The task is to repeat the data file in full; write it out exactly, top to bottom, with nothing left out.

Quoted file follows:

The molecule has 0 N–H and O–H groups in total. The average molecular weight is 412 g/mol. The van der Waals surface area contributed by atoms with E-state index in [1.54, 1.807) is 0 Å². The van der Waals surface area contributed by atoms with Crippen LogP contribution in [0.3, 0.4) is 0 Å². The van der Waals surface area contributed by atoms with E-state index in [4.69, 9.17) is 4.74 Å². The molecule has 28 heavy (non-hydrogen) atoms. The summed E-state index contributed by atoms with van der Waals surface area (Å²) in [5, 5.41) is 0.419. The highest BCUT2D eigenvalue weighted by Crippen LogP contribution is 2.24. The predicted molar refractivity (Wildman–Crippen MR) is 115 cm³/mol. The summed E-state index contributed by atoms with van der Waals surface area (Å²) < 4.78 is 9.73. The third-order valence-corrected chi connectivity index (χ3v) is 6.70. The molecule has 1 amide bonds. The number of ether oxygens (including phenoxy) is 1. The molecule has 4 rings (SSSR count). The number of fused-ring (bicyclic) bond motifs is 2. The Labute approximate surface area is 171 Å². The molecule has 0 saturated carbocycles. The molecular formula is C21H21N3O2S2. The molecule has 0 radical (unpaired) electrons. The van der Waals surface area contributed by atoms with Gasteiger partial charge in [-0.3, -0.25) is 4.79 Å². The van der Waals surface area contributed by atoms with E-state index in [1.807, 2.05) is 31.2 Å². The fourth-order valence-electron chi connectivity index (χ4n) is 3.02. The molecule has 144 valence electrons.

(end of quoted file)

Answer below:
The molecule has 0 N–H and O–H groups in total. The average molecular weight is 412 g/mol. The van der Waals surface area contributed by atoms with E-state index in [1.54, 1.807) is 0 Å². The van der Waals surface area contributed by atoms with Crippen LogP contribution in [0.3, 0.4) is 0 Å². The van der Waals surface area contributed by atoms with E-state index in [4.69, 9.17) is 4.74 Å². The molecule has 28 heavy (non-hydrogen) atoms. The summed E-state index contributed by atoms with van der Waals surface area (Å²) in [5, 5.41) is 0.419. The highest BCUT2D eigenvalue weighted by Crippen LogP contribution is 2.24. The predicted molar refractivity (Wildman–Crippen MR) is 115 cm³/mol. The summed E-state index contributed by atoms with van der Waals surface area (Å²) < 4.78 is 9.73. The third-order valence-corrected chi connectivity index (χ3v) is 6.70. The molecule has 1 amide bonds. The number of ether oxygens (including phenoxy) is 1. The molecule has 4 rings (SSSR count). The number of fused-ring (bicyclic) bond motifs is 2. The Labute approximate surface area is 171 Å². The molecule has 0 saturated carbocycles. The molecular formula is C21H21N3O2S2. The molecule has 0 radical (unpaired) electrons. The van der Waals surface area contributed by atoms with Gasteiger partial charge in [-0.3, -0.25) is 4.79 Å². The van der Waals surface area contributed by atoms with E-state index in [1.807, 2.05) is 31.2 Å². The fourth-order valence-electron chi connectivity index (χ4n) is 3.02. The molecule has 144 valence electrons.